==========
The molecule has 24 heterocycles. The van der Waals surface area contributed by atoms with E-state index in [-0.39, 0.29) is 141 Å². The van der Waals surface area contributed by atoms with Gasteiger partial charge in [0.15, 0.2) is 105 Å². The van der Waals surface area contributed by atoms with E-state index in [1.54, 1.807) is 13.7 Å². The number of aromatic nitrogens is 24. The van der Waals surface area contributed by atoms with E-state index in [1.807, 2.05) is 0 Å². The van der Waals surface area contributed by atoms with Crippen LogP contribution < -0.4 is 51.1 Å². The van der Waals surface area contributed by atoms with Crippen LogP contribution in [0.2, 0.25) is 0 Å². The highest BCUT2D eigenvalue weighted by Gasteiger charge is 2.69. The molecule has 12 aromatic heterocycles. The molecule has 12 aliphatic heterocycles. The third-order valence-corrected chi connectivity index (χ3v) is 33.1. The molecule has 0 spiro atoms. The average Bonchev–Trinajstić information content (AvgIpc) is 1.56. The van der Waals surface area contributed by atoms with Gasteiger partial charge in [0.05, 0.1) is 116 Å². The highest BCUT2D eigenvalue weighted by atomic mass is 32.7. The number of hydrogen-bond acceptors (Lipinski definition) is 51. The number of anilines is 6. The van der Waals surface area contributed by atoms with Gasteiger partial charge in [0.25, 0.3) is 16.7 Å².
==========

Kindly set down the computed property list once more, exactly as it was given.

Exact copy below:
The molecule has 24 heterocycles. The van der Waals surface area contributed by atoms with E-state index in [-0.39, 0.29) is 141 Å². The van der Waals surface area contributed by atoms with Gasteiger partial charge in [0.15, 0.2) is 105 Å². The van der Waals surface area contributed by atoms with E-state index in [1.54, 1.807) is 13.7 Å². The number of aromatic nitrogens is 24. The van der Waals surface area contributed by atoms with E-state index in [1.807, 2.05) is 0 Å². The van der Waals surface area contributed by atoms with Crippen LogP contribution < -0.4 is 51.1 Å². The van der Waals surface area contributed by atoms with Crippen LogP contribution in [0.2, 0.25) is 0 Å². The highest BCUT2D eigenvalue weighted by Gasteiger charge is 2.69. The molecule has 12 aromatic heterocycles. The molecule has 12 aliphatic heterocycles. The third-order valence-corrected chi connectivity index (χ3v) is 33.1. The molecule has 0 spiro atoms. The average Bonchev–Trinajstić information content (AvgIpc) is 1.56. The van der Waals surface area contributed by atoms with Gasteiger partial charge in [0.05, 0.1) is 116 Å². The highest BCUT2D eigenvalue weighted by atomic mass is 32.7. The number of hydrogen-bond acceptors (Lipinski definition) is 51. The number of anilines is 6. The van der Waals surface area contributed by atoms with Gasteiger partial charge in [0.25, 0.3) is 16.7 Å².